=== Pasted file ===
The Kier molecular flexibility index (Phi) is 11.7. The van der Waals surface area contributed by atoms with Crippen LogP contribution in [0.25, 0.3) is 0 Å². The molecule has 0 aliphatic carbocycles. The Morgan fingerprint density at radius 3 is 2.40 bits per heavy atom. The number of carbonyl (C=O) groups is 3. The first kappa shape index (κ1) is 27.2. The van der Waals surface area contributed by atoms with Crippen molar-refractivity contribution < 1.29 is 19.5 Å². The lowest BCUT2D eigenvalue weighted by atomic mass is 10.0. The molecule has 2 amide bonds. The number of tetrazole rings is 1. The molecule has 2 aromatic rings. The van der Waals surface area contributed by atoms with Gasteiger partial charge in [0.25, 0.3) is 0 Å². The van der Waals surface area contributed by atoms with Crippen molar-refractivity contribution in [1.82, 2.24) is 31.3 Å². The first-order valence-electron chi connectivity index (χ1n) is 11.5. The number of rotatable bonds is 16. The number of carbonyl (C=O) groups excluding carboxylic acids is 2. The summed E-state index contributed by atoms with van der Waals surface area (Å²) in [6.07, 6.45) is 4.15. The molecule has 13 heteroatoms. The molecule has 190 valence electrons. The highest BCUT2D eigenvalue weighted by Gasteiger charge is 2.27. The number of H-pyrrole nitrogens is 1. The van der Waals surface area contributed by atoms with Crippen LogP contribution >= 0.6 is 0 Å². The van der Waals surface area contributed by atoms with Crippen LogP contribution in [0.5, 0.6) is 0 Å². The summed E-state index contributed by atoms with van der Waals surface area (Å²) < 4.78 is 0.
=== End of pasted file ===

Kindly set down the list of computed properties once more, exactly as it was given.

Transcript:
The Kier molecular flexibility index (Phi) is 11.7. The van der Waals surface area contributed by atoms with Crippen LogP contribution in [0.25, 0.3) is 0 Å². The molecule has 0 aliphatic carbocycles. The Morgan fingerprint density at radius 3 is 2.40 bits per heavy atom. The number of carbonyl (C=O) groups is 3. The first kappa shape index (κ1) is 27.2. The van der Waals surface area contributed by atoms with Crippen molar-refractivity contribution < 1.29 is 19.5 Å². The lowest BCUT2D eigenvalue weighted by atomic mass is 10.0. The molecule has 2 amide bonds. The number of tetrazole rings is 1. The molecule has 2 aromatic rings. The van der Waals surface area contributed by atoms with Gasteiger partial charge in [0.25, 0.3) is 0 Å². The van der Waals surface area contributed by atoms with Crippen molar-refractivity contribution in [1.82, 2.24) is 31.3 Å². The first-order valence-electron chi connectivity index (χ1n) is 11.5. The number of rotatable bonds is 16. The number of carbonyl (C=O) groups excluding carboxylic acids is 2. The summed E-state index contributed by atoms with van der Waals surface area (Å²) in [6.07, 6.45) is 4.15. The molecule has 13 heteroatoms. The molecule has 190 valence electrons. The highest BCUT2D eigenvalue weighted by Gasteiger charge is 2.27. The number of H-pyrrole nitrogens is 1. The van der Waals surface area contributed by atoms with Crippen LogP contribution >= 0.6 is 0 Å². The van der Waals surface area contributed by atoms with Crippen LogP contribution in [0.5, 0.6) is 0 Å². The summed E-state index contributed by atoms with van der Waals surface area (Å²) < 4.78 is 0.